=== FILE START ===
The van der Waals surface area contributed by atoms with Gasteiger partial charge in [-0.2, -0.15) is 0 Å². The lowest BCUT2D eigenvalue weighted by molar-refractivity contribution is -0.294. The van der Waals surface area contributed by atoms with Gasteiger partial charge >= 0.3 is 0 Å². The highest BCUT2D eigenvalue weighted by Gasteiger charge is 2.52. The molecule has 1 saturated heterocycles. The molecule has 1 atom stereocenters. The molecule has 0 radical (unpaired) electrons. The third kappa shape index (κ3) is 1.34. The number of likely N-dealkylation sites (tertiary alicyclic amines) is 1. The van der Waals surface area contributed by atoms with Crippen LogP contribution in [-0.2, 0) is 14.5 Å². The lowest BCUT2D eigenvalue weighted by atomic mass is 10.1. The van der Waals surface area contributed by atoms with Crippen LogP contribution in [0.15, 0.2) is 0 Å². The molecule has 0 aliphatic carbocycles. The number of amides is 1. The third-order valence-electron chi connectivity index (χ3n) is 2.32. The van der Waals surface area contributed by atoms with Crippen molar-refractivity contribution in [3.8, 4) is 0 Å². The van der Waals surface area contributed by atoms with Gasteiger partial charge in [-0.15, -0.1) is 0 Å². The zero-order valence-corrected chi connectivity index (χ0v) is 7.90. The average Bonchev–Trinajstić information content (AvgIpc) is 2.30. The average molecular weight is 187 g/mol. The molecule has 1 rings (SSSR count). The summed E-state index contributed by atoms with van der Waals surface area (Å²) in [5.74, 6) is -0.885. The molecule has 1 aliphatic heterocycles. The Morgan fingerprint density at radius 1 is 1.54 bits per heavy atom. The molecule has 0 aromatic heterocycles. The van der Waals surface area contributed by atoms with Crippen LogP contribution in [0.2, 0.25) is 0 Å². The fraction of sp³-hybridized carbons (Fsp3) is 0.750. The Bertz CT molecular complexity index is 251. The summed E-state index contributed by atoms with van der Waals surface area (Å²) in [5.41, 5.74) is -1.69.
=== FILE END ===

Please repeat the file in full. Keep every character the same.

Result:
The van der Waals surface area contributed by atoms with Gasteiger partial charge in [-0.2, -0.15) is 0 Å². The lowest BCUT2D eigenvalue weighted by molar-refractivity contribution is -0.294. The van der Waals surface area contributed by atoms with Gasteiger partial charge >= 0.3 is 0 Å². The highest BCUT2D eigenvalue weighted by Gasteiger charge is 2.52. The molecule has 1 saturated heterocycles. The molecule has 1 atom stereocenters. The molecule has 0 radical (unpaired) electrons. The third kappa shape index (κ3) is 1.34. The number of likely N-dealkylation sites (tertiary alicyclic amines) is 1. The van der Waals surface area contributed by atoms with Crippen LogP contribution in [-0.2, 0) is 14.5 Å². The lowest BCUT2D eigenvalue weighted by atomic mass is 10.1. The van der Waals surface area contributed by atoms with Crippen LogP contribution in [0.15, 0.2) is 0 Å². The molecule has 0 aliphatic carbocycles. The number of amides is 1. The third-order valence-electron chi connectivity index (χ3n) is 2.32. The van der Waals surface area contributed by atoms with Crippen molar-refractivity contribution in [3.8, 4) is 0 Å². The van der Waals surface area contributed by atoms with Gasteiger partial charge in [-0.15, -0.1) is 0 Å². The zero-order valence-corrected chi connectivity index (χ0v) is 7.90. The average Bonchev–Trinajstić information content (AvgIpc) is 2.30. The average molecular weight is 187 g/mol. The molecule has 1 rings (SSSR count). The summed E-state index contributed by atoms with van der Waals surface area (Å²) in [5.74, 6) is -0.885. The molecule has 1 aliphatic heterocycles. The Morgan fingerprint density at radius 1 is 1.54 bits per heavy atom. The molecule has 0 aromatic heterocycles. The van der Waals surface area contributed by atoms with Crippen LogP contribution in [0.2, 0.25) is 0 Å². The fraction of sp³-hybridized carbons (Fsp3) is 0.750. The Bertz CT molecular complexity index is 251. The summed E-state index contributed by atoms with van der Waals surface area (Å²) in [5.41, 5.74) is -1.69.